Age of Awareness
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Age of Awareness

Using Layers of Maps to Organise Adaptation Roles & Responsibilities

Arguably the challenge of Adaptation is even more complex than Mitigation. This fractal approach of layered maps helps us get organised.

I’ve had one heck of a knot to unravel this past week, and to explain that I’m going to have to make a bit of a confession — I’m Australian.

I live in a country that is one of the worst performers on the global climate action stage. We’re laggards, fiddling while our land burns, our rivers dry up, our species disappear in a blink. We frolic on beaches (against our Covid-19 restrictions) while we continue to export vast amounts of fossil fuels to anyone with the cash. And if we don’t live up to our responsibilities those beaches will disappear by 2100.

Photo by Annie Spratt on Unsplash

In Australia we’ve already hit 1.44C of warming since 1910. We live at the end of what our Defence chiefs call ‘Disaster Alley’.

Climate change is already upon us, and the need for aggressive climate adaptation policy is blindingly clear.

Our challenge is that we have multiple layers of governance — (some would say too many), which makes it tempting to kick the can down the road. From the top, each player pushes the burden of adaptation downwards, resulting in ‘individual climate action’ being the intentional narrative here.

It translates into nothing getting done, even as the thermostat rises. Individuals have no leverage on national or regional infrastructure planning or the allocation of capital, without which the most climate adapted home for example can still fail because it’s simply in the wrong place.

So my last week has been spent unpicking the adaptation policy knot we have to better understand how to turn words and policies into action.

To do this I’ve found it useful to think in maps.

Our maps describe boundaries — in place, governance, ownership, culture, even time. And what has me curious is to consider to what extent our maps can be used to also describe spheres of responsibility when it comes to climate adaptation.

I’ve unpacked my findings in this infographic and have learned a few things that might hold value for any level of governance.

This maps lens has shaken out a number of insights.

  • Climate adaptation can only be achieved when all actors are involved, at every level of governance. Everyone has a part to play.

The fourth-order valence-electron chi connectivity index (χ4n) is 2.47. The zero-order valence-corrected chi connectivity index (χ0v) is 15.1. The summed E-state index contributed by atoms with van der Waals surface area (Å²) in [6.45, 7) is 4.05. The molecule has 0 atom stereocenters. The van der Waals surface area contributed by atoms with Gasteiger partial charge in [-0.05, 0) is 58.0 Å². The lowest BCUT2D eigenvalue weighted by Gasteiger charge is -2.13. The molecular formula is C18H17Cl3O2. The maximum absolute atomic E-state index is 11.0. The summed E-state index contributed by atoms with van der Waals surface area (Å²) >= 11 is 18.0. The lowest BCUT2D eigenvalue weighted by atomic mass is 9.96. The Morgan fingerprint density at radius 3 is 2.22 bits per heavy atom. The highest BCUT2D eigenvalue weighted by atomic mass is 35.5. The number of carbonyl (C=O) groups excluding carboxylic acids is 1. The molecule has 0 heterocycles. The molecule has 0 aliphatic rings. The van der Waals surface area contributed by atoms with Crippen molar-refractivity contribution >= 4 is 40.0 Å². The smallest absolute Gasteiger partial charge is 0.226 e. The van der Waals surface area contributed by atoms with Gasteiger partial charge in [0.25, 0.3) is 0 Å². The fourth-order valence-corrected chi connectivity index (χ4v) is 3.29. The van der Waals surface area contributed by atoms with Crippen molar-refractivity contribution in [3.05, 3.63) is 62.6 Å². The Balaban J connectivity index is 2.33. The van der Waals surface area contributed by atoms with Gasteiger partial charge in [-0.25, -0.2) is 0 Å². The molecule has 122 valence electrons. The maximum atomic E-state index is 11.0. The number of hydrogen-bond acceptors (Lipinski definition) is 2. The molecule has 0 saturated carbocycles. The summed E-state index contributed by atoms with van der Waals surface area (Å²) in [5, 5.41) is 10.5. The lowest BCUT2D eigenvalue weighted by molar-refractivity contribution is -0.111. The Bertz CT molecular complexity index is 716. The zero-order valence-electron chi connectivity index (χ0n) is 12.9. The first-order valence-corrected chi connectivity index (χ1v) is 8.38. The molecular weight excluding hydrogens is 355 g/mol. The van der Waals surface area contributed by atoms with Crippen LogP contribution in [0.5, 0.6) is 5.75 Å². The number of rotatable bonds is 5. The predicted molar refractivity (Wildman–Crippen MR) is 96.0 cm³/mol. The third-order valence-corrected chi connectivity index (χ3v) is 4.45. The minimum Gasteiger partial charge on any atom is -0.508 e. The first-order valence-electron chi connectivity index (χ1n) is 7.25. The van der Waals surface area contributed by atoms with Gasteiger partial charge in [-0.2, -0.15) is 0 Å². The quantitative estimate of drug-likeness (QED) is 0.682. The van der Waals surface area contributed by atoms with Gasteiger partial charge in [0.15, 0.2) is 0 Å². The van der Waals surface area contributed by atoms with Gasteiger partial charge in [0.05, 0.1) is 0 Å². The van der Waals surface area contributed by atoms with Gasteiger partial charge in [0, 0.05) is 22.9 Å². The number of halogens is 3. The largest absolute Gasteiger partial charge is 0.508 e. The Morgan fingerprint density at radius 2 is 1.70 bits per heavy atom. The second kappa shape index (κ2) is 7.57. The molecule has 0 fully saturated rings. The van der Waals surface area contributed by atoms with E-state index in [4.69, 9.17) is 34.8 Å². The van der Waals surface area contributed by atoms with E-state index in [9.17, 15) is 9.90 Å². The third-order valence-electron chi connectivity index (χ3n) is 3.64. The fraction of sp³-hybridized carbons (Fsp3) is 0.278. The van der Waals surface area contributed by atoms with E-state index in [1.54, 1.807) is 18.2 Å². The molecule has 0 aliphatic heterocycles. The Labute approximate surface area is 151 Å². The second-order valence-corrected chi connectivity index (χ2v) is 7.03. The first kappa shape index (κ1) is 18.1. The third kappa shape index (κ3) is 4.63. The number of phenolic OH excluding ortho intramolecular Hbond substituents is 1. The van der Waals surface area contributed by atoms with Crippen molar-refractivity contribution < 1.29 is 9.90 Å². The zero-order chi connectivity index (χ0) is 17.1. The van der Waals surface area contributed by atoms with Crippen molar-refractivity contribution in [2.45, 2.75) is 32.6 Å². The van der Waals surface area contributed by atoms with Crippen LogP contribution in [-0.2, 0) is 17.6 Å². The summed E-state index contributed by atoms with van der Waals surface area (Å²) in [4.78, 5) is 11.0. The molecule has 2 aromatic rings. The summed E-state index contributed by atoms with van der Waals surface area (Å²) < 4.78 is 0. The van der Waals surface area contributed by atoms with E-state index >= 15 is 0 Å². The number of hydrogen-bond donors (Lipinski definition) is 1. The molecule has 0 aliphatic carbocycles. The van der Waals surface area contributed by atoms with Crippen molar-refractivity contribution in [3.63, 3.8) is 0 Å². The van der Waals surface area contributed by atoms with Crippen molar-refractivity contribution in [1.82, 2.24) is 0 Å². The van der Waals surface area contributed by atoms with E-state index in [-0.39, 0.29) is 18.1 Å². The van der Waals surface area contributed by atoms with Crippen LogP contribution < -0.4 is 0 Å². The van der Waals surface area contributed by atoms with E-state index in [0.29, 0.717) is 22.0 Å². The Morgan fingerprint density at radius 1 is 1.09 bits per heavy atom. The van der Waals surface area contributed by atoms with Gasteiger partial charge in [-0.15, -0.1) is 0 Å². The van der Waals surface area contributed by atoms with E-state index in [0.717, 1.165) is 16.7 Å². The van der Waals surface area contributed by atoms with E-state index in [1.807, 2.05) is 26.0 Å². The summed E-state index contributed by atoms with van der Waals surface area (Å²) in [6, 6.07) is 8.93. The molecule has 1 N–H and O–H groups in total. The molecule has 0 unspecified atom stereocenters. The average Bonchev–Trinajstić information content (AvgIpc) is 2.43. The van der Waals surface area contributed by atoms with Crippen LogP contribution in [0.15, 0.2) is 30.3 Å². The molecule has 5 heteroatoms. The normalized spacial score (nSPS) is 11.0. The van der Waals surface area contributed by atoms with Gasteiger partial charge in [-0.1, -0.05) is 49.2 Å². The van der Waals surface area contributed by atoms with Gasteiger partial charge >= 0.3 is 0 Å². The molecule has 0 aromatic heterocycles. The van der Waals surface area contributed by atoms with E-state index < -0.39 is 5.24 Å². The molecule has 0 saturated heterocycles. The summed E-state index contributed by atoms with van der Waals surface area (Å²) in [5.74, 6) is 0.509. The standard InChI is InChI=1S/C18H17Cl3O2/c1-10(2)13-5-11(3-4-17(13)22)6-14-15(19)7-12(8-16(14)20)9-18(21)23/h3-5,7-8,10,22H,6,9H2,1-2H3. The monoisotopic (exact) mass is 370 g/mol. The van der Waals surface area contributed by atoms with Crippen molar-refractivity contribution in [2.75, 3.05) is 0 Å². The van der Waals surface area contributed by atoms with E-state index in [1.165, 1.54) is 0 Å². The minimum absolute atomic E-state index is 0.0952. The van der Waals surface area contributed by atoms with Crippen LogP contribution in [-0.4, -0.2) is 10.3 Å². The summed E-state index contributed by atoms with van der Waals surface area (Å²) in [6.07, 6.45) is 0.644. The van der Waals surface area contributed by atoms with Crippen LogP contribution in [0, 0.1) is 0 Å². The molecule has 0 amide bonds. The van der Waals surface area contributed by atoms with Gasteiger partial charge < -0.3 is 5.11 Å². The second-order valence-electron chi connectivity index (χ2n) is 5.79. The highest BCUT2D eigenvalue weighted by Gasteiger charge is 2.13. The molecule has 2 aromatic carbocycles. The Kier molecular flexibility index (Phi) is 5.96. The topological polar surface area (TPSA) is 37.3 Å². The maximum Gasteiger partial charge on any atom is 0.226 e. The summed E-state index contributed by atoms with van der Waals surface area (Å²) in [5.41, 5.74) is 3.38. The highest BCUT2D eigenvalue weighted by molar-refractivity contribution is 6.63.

• When the mammoth task of national climate adaptation is broken down into the map layers, the task becomes much clearer, more manageable. And the benefits of adaptation become more obvious.
  • The interactions between the ‘maps’ require understanding. Climate adaptation relies on systems-thinking and systems design, so there is inherent overlap between the maps — who should take the lead?
  • The map layer of ‘Bioregional’ isn’t currently part of our adaptation agenda, which is fascinating give that so much of our way of life depends upon the health of our natural life support systems.
  • Some maps or fractals have much fuzzier edges than others. Local government has a clear boundary, whilst a community boundary is incredibly fuzzy and rich — is it the street? The post code? The online social network?
  • It is clear that our administrative maps often bear little or no relation to the physical maps that describe the realities of bioregions, soil types and agricultural potential, yet we typically write climate adaptation policy from an administrative lens.

Perhaps if we considered climate adaptation using the right map layers we might reach a more useful agreement on ‘who pays’ and ‘who does the work’.

I’m inclined to think that the City should take the lead (Local Government), although the question of who pays has not been answered.

More to come on this — it’s a thought in progress.




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Digby Hall

Digby Hall

Climate adaptation architect, striving to help tackle climate change through positive adaptation. Think. Move. Act.

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